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Five Economic Charts to Watch: Asia Pacific (COVID-19 Edition)

Coronavirus   |   Economics

By Sara B. Potter, CFA  |  June 10, 2020

The severity of the COVID-19 outbreaks and the economic impact has varied from country to country within the Asia Pacific region. For some countries, the pandemic is adding to economic problems that started in 2019.

Significant Slowdowns and Negative GDP Growth Forecasts

For the fastest-growing economies in the Asia Pacific region—China, India, and Indonesia—the 2020 growth outlook has been significantly reduced because of the COVID-19 pandemic. The consensus estimates for analysts surveyed globally by FactSet show China’s economic growth slowing from 6.1% in 2019 to 1.6% in 2020 and India’s growth easing from 4.2% last year to 1.8% this year. Indonesia will see its slowest annual growth in more than two decades with growth slowing from 5% in 2019 to just 0.4% in 2020. At the same time, the economies of South Korea, Australia, and Japan will all contract in 2020.

Asia Pac GDP Forecasts

China's Consumers Aren't Consuming

China bore the brunt of the impact from COVID-19 in the first quarter and industrial activity is already starting to pick up again. However, the country will find it difficult to export its goods as the rest of the world continues dealing with economic lockdowns well into the second quarter. In addition, Chinese consumers are only slowly starting to resume spending. In April, nominal retail sales of consumer goods fell by 7.5% compared to a year earlier. This is an improvement over the 20.5% drop in January/February and the 15.8% decrease in March, but well below the average monthly growth of 8.1% that we saw in 2019.

China retail sales

The Outlook for Hong Kong Remains Bleak

Even before COVID-19 forced a national lockdown, the Hong Kong economy was in recession as the result of last year’s widespread pro-democracy protests and the U.S.-China trade war. On a year-over-year basis, the economy contracted by 2.8% in the third quarter of 2019 and 3.0% in the fourth quarter. In the first quarter of 2020, the economy shrank by 8.9% compared to a year ago. The outlook remains grim through the first half of 2020 as efforts to contain the coronavirus in China have limited cross-border travel, which has hurt tourism, retail, and other businesses. Retail sales fell deep in the red throughout 2019 and this trend has persisted into 2020. In April, nominal retail sales were down 36.1% compared to a year earlier, while the volume of retail sales (real) was 37.5% below last year.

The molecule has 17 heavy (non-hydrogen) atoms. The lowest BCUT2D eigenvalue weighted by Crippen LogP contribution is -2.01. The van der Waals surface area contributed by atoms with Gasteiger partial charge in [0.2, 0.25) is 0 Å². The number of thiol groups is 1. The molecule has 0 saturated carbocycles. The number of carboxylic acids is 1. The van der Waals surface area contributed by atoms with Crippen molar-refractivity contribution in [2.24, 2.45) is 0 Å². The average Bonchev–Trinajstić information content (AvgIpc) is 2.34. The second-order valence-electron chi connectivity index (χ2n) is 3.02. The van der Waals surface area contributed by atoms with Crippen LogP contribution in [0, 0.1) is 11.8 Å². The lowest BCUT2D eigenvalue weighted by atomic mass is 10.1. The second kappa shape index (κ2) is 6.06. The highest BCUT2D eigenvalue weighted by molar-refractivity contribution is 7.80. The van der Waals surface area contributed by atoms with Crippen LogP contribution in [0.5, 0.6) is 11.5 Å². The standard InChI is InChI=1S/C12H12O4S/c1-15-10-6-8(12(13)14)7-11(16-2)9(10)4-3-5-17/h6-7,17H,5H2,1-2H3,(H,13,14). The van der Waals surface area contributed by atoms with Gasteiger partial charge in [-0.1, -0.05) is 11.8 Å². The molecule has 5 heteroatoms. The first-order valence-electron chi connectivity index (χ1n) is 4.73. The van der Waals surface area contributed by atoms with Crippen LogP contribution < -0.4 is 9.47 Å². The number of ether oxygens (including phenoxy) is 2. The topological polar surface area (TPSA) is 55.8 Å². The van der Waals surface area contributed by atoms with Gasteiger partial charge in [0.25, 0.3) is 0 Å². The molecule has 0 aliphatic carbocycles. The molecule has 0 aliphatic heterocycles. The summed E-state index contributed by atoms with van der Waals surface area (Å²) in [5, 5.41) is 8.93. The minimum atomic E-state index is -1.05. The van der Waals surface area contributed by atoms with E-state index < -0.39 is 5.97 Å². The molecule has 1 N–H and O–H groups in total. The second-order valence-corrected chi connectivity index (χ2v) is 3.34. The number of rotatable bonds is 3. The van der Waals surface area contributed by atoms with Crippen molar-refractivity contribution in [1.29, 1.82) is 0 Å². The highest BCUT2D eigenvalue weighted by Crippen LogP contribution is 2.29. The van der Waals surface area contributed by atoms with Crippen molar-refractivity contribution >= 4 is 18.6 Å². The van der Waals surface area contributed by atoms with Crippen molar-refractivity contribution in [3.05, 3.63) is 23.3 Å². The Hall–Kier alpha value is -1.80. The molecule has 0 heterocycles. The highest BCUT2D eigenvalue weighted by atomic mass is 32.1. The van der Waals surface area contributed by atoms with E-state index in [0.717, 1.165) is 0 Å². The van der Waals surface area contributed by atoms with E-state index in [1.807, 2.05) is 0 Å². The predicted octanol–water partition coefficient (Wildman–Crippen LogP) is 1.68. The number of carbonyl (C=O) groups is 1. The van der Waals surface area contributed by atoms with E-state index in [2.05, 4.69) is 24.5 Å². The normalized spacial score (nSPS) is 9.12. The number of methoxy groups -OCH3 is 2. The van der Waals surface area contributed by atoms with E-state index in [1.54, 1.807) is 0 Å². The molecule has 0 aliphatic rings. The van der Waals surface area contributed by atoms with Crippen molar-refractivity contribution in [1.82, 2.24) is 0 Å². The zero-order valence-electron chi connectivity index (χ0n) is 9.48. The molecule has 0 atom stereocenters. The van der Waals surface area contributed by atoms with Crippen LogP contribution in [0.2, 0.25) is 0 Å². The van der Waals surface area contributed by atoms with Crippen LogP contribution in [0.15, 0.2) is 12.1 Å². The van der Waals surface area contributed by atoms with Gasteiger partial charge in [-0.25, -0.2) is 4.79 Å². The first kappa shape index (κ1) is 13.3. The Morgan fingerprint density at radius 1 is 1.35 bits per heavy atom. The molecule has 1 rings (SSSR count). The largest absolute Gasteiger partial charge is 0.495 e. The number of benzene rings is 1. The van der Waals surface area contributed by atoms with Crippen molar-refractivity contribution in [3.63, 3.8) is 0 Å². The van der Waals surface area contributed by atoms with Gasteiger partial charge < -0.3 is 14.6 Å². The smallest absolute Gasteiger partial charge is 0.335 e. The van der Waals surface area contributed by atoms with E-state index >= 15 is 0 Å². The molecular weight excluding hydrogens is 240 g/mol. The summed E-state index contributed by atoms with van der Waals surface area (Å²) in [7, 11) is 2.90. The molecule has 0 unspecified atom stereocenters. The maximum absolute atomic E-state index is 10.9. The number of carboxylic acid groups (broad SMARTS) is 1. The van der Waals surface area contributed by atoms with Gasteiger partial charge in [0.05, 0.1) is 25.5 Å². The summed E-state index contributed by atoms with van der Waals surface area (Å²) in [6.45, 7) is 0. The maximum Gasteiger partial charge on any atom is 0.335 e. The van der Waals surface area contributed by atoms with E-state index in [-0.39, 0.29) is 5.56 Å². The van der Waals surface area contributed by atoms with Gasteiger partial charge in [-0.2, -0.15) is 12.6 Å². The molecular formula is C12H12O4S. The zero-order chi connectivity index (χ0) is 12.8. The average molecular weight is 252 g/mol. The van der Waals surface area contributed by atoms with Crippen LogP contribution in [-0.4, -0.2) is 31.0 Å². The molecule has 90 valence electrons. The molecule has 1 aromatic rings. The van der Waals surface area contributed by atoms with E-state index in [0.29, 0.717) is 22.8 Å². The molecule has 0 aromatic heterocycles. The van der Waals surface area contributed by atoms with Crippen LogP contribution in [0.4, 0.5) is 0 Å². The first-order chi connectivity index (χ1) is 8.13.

HK Retail Sales

Australia’s Record Expansion Comes to an End

It appears certain that Australia’s record 29-year economic expansion has come to a crashing end. The economy shrank by 0.3% in the first quarter, but according to FactSet Economic Estimates, this will be followed by an 8.5% contraction in the second quarter. In April, the Westpac-Melbourne Institute consumer sentiment index fell to 75.6, its lowest level since the 1990-91 recession; the index rebounded in May to 88.1 but remains in recession territory. Businesses are also extremely pessimistic with both the manufacturing and services PMIs showing sector contraction with readings of 41.6 and 31.6, respectively. After cutting interest rates three times in 2019, the Reserve Bank of Australia (RBA) instituted two more 25 bp cuts in March, bringing the target cash rate to .25%.

Australia GDP forecast

Japan’s Recession Is Expected to Worsen

The Japanese economy slipped into recession in the first quarter. Real GDP shrank by an annualized quarterly rate of 2.2% to start the year, on the heels of a 7.2% decline in the fourth quarter of 2019. The first quarter contraction was mostly due to a 3.3% decline in household consumption, although the 21.9% drop in exports was also a negative factor. Confidence is weak among both consumers and businesses according to two of the key components of the Cabinet Office’s index of leading indicators. Both the sales forecast component of the survey of small businesses and consumer confidence fell to historical lows in April, although consumer confidence saw a slight rebound in May. Unfortunately, things are expected to get worse before better. The consensus forecast of analysts surveyed by FactSet projects a 20.2% contraction in real GDP in the second quarter; for the year, Japan’s economy is expected to shrink by 4.8%.

Japan Consumer and Business Sentiment

Sara Potter, CFA

Senior Marketing Content Specialist and Economic Contributor

Ms. Sara Potter is a Senior Content Specialist and Economic Contributor at FactSet. In this role, she develops a wide range of marketing content, as well as curates and contributes to the FactSet Insight blog, providing commentary on a wide range of economic and market topics. Since joining FactSet in 1999, she has led application and content development teams, focusing on the development of products to facilitate the analysis of global markets at a macro level. Prior, she held research economist positions at Toyota and Standard & Poor’s/DRI (now IHS Markit). She earned an M.A. in International Economics and Finance from Brandeis University and a B.A. in Math/Economics and French from Dartmouth College. She is a CFA charterholder.


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